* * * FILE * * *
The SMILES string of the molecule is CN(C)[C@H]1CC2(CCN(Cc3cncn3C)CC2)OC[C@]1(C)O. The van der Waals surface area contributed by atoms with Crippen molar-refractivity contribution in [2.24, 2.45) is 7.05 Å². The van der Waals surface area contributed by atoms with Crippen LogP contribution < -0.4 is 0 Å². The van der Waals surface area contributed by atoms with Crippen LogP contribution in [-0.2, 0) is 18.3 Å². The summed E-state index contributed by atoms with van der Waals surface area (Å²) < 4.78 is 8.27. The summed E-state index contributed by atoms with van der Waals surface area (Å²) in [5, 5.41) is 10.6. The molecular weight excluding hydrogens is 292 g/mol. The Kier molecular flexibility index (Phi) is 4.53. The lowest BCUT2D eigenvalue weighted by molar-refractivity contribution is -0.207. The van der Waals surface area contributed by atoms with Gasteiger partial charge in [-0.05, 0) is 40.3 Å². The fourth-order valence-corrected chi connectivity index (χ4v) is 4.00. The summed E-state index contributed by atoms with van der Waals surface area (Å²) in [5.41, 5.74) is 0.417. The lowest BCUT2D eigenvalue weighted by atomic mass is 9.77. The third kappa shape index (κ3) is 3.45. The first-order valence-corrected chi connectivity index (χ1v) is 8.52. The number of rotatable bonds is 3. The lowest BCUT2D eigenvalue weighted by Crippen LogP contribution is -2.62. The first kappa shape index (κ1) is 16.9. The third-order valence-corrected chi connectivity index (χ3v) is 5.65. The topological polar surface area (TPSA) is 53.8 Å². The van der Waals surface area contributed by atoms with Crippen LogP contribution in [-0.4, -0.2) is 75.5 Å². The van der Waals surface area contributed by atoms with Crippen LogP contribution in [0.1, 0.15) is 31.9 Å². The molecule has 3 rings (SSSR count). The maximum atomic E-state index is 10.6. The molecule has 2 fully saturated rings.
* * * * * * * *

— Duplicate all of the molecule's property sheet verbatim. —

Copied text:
The SMILES string of the molecule is CN(C)[C@H]1CC2(CCN(Cc3cncn3C)CC2)OC[C@]1(C)O. The van der Waals surface area contributed by atoms with Crippen molar-refractivity contribution in [2.24, 2.45) is 7.05 Å². The van der Waals surface area contributed by atoms with Crippen LogP contribution < -0.4 is 0 Å². The van der Waals surface area contributed by atoms with Crippen LogP contribution in [-0.2, 0) is 18.3 Å². The summed E-state index contributed by atoms with van der Waals surface area (Å²) < 4.78 is 8.27. The summed E-state index contributed by atoms with van der Waals surface area (Å²) in [5, 5.41) is 10.6. The molecular weight excluding hydrogens is 292 g/mol. The Kier molecular flexibility index (Phi) is 4.53. The lowest BCUT2D eigenvalue weighted by molar-refractivity contribution is -0.207. The van der Waals surface area contributed by atoms with Gasteiger partial charge in [-0.05, 0) is 40.3 Å². The fourth-order valence-corrected chi connectivity index (χ4v) is 4.00. The summed E-state index contributed by atoms with van der Waals surface area (Å²) in [5.41, 5.74) is 0.417. The lowest BCUT2D eigenvalue weighted by atomic mass is 9.77. The third kappa shape index (κ3) is 3.45. The first-order valence-corrected chi connectivity index (χ1v) is 8.52. The number of rotatable bonds is 3. The lowest BCUT2D eigenvalue weighted by Crippen LogP contribution is -2.62. The first kappa shape index (κ1) is 16.9. The third-order valence-corrected chi connectivity index (χ3v) is 5.65. The topological polar surface area (TPSA) is 53.8 Å². The van der Waals surface area contributed by atoms with Crippen LogP contribution in [-0.4, -0.2) is 75.5 Å². The van der Waals surface area contributed by atoms with Crippen LogP contribution in [0.1, 0.15) is 31.9 Å². The molecule has 3 rings (SSSR count). The maximum atomic E-state index is 10.6. The molecule has 2 fully saturated rings.